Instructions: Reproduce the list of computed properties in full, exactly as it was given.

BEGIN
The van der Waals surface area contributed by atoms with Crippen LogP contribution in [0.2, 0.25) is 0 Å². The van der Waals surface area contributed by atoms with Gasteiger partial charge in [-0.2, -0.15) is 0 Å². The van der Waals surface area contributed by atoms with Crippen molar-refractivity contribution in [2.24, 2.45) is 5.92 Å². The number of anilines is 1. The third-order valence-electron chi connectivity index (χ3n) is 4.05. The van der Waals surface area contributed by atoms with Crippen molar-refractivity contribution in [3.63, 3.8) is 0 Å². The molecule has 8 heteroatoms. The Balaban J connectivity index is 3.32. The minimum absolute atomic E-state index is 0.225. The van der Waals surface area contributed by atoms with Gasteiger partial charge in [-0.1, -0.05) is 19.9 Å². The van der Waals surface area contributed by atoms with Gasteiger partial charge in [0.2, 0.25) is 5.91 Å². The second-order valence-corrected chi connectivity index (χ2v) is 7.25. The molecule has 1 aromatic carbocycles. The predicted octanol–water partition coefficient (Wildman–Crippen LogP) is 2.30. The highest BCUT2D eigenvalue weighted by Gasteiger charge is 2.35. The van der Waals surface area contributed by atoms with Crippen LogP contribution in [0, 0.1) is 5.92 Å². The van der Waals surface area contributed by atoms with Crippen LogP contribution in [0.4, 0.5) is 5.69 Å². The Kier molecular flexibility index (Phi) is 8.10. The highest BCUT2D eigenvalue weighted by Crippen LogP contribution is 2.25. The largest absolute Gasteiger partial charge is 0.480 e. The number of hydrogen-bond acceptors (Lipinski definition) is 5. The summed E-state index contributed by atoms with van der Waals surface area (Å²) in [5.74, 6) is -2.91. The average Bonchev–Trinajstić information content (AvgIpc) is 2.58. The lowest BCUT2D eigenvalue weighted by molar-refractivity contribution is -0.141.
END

The van der Waals surface area contributed by atoms with Crippen LogP contribution in [0.2, 0.25) is 0 Å². The van der Waals surface area contributed by atoms with Gasteiger partial charge in [-0.2, -0.15) is 0 Å². The van der Waals surface area contributed by atoms with Crippen molar-refractivity contribution in [2.24, 2.45) is 5.92 Å². The number of anilines is 1. The third-order valence-electron chi connectivity index (χ3n) is 4.05. The van der Waals surface area contributed by atoms with Crippen molar-refractivity contribution in [3.63, 3.8) is 0 Å². The molecule has 8 heteroatoms. The Balaban J connectivity index is 3.32. The minimum absolute atomic E-state index is 0.225. The van der Waals surface area contributed by atoms with Gasteiger partial charge in [-0.1, -0.05) is 19.9 Å². The van der Waals surface area contributed by atoms with Gasteiger partial charge in [0.2, 0.25) is 5.91 Å². The second-order valence-corrected chi connectivity index (χ2v) is 7.25. The molecule has 1 aromatic carbocycles. The predicted octanol–water partition coefficient (Wildman–Crippen LogP) is 2.30. The highest BCUT2D eigenvalue weighted by Gasteiger charge is 2.35. The van der Waals surface area contributed by atoms with Crippen LogP contribution in [0, 0.1) is 5.92 Å². The van der Waals surface area contributed by atoms with Crippen LogP contribution in [0.4, 0.5) is 5.69 Å². The Kier molecular flexibility index (Phi) is 8.10. The highest BCUT2D eigenvalue weighted by Crippen LogP contribution is 2.25. The largest absolute Gasteiger partial charge is 0.480 e. The number of hydrogen-bond acceptors (Lipinski definition) is 5. The summed E-state index contributed by atoms with van der Waals surface area (Å²) in [5.74, 6) is -2.91. The average Bonchev–Trinajstić information content (AvgIpc) is 2.58. The lowest BCUT2D eigenvalue weighted by molar-refractivity contribution is -0.141.